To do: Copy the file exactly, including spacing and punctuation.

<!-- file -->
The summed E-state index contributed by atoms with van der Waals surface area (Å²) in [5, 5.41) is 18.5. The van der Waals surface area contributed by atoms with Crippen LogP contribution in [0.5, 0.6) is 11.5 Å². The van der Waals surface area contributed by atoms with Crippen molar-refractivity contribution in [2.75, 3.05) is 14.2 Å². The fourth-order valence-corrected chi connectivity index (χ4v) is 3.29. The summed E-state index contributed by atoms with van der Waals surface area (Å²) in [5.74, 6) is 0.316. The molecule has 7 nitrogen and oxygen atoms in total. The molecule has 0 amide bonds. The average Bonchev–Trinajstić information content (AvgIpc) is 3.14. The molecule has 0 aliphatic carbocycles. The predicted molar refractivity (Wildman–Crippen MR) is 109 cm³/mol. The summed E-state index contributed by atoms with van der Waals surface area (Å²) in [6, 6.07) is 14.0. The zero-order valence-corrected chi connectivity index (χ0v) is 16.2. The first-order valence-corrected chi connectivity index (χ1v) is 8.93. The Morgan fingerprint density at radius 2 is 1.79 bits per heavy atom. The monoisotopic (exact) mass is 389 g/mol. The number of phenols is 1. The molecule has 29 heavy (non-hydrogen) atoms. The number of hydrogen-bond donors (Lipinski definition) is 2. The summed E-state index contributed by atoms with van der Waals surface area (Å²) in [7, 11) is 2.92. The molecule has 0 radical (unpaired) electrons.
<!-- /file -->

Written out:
The summed E-state index contributed by atoms with van der Waals surface area (Å²) in [5, 5.41) is 18.5. The van der Waals surface area contributed by atoms with Crippen LogP contribution in [0.5, 0.6) is 11.5 Å². The van der Waals surface area contributed by atoms with Crippen molar-refractivity contribution in [2.75, 3.05) is 14.2 Å². The fourth-order valence-corrected chi connectivity index (χ4v) is 3.29. The summed E-state index contributed by atoms with van der Waals surface area (Å²) in [5.74, 6) is 0.316. The molecule has 7 nitrogen and oxygen atoms in total. The molecule has 0 amide bonds. The average Bonchev–Trinajstić information content (AvgIpc) is 3.14. The molecule has 0 aliphatic carbocycles. The predicted molar refractivity (Wildman–Crippen MR) is 109 cm³/mol. The summed E-state index contributed by atoms with van der Waals surface area (Å²) in [6, 6.07) is 14.0. The zero-order valence-corrected chi connectivity index (χ0v) is 16.2. The first-order valence-corrected chi connectivity index (χ1v) is 8.93. The Morgan fingerprint density at radius 2 is 1.79 bits per heavy atom. The monoisotopic (exact) mass is 389 g/mol. The number of phenols is 1. The molecule has 29 heavy (non-hydrogen) atoms. The number of hydrogen-bond donors (Lipinski definition) is 2. The summed E-state index contributed by atoms with van der Waals surface area (Å²) in [7, 11) is 2.92. The molecule has 0 radical (unpaired) electrons.